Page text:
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Finding unity at the GA

Local leaders reflect on the Jerusalem conference

 
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For Rochelle Shoretz, this year’s Jewish Federations of North America’s General Assembly in Jerusalem was a chance to meet with Jews from all over the world as an expression of unity.

“As the executive director of Sharsheret, a New Jersey-based national organization addressing breast cancer and ovarian cancer in our community, I’ve already connected with many federation executives who want to bring Sharsheret programming to their community,” she said. “My ah-ha moment today was that together we could bring best practices in Jewish health to our brothers and sisters in Israel.”

Ms. Shoretz said that she was feeling the sense of unity that the GA brings to the Jewish world. It makes it even better when the GA convenes in Jerusalem, she added.

“I always feel a sense of unity with Jews from different denominations and backgrounds,” Ms. Shoretz said. “All of Sharsheret’s programs reach women and families from all walks of Jewish life. It is a core component of all we do.”

Jason Shames, executive vice president and CEO of the Jewish Federation of Northern New Jersey, agreed with Ms. Shoretz as he noted a strong sense of unity among the GA attendees.

“The Pew report is a common thread,” he said on Monday. “The common practice is that reports such as the Pew report help motivate people.”

Mr. Shames found that the chance to listen to Israeli Prime Minister Benjamin Netanyahu was a highlight, as it has been at earlier GAs. “He spoke to us about what Iran was up to, and he talked about the Palestinian issue,” he said.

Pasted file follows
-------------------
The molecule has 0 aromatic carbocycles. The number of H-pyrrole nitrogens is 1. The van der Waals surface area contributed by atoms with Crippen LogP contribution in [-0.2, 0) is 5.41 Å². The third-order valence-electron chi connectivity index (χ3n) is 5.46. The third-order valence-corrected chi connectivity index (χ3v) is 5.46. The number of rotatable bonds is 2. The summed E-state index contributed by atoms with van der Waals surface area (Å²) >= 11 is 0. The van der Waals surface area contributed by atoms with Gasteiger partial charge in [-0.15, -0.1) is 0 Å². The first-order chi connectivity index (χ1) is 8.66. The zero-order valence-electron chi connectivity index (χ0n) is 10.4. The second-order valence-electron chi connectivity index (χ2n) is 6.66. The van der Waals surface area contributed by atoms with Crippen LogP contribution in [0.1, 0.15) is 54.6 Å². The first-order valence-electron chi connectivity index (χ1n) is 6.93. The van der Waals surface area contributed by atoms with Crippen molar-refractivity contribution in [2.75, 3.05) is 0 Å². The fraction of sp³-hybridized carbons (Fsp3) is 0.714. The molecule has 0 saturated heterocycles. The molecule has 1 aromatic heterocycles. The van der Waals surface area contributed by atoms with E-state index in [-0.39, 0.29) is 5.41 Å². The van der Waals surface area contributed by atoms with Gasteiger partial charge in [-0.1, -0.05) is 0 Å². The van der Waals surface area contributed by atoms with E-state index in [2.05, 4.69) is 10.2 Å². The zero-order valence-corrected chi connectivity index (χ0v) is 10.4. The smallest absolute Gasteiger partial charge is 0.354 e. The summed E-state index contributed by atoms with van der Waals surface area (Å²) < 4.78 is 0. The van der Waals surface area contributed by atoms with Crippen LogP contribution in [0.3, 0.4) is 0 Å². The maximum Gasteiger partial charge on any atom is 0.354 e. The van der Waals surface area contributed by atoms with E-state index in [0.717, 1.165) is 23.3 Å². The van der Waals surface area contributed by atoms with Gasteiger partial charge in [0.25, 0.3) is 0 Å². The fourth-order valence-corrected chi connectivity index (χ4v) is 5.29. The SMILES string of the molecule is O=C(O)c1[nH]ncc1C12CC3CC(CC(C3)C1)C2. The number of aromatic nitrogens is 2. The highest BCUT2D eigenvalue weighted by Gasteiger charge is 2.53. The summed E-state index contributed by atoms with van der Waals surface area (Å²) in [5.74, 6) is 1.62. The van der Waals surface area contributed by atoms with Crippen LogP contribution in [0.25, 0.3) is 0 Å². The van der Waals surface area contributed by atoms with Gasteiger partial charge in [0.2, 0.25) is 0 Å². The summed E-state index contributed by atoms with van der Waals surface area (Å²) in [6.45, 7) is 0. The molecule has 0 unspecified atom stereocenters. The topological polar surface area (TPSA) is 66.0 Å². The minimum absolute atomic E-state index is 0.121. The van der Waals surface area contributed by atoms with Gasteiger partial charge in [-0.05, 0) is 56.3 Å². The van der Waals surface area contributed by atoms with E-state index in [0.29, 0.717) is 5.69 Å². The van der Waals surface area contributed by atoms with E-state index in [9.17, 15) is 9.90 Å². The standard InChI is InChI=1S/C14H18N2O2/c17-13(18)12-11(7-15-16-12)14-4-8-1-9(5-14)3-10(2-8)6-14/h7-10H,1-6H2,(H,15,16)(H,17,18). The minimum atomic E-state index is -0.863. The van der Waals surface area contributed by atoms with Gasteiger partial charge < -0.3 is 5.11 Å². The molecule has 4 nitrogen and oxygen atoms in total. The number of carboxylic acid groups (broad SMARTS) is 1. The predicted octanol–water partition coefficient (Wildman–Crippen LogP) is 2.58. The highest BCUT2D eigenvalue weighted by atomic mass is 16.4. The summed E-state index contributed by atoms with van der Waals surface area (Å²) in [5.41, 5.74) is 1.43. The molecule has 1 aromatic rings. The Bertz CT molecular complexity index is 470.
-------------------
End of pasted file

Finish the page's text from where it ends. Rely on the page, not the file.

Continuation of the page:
The federation’s president, Dr. Zvi Marans, also noted the energy of having Jews from all over the world together in Jerusalem for this year’s GA.

The Pew report, he said should help world Jewry in the future. “We want a Jewish future that is vibrant and thriving,” he said.

The meetings and messages he had heard so far connected directly to Israel’s national security, juxtaposed with the ever-present Iranian nuclear threat and the issue of a two-state solution.

Dr. Marans said that Prime Minister Netanyahu wants that two-state solution, but Israel’s security must be a reality, not just a talking point.

On the subject of Jewish identity, Dr. Marans talked about the overall concern on how to connect with detached or disinterested Jews.

“The Pew study emphasized that,” he said.

Ms. Shoretz added that northern New Jersey had a strong showing of lay and professional leaders in attendance.

“Our commitment to Israel extends far beyond words alone,” she said.

“We are supporting communities abroad, shaping educational programming about the issues facing Israel back home, and collaborating with nonprofit organizations, like Sharsheret, that are national and international role models of Jewish engagement.”

The GA ended on Tuesday, November 12. Next year’s GA will be held from November 9 to November 11 in Washington, D.C.

 
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Reality check

Author to discuss intergenerational ‘experiment’

Katie Hafner began her professional career writing for a small newspaper in Lake Tahoe.

That didn’t last for long, though. “I worked my way up,” said Ms. Hafner, who now writes on health care for the New York Times.

A seasoned journalist, Ms. Hafner was exceptionally well prepared to chronicle an experience in her own life that she calls both an “experiment in intergenerational living” and a “disaster.” Inviting her 77-year-old mother to live with her and her teenage daughter, Zoe, in San Francisco, Ms. Hafner learned that fairy-tale imaginings are no match for emotional truths.

(In her book, Ms. Hafner calls her mother Helen. That is not her real name; her mother requested anonymity, and Ms. Hafner honored the request.)

 

Pruzansky vs. Matanky

Rabbi’s Nazi analogy draws fire

The president of the Rabbinical Council of American, Rabbi Leonard Matanky, has weighed in on the ongoing dispute between Rabbi Steven Pruzansky of Congregation Bnai Yeshurun in Teaneck and Gary Rosenblatt of Teaneck, editor and publisher of New York’s Jewish Week.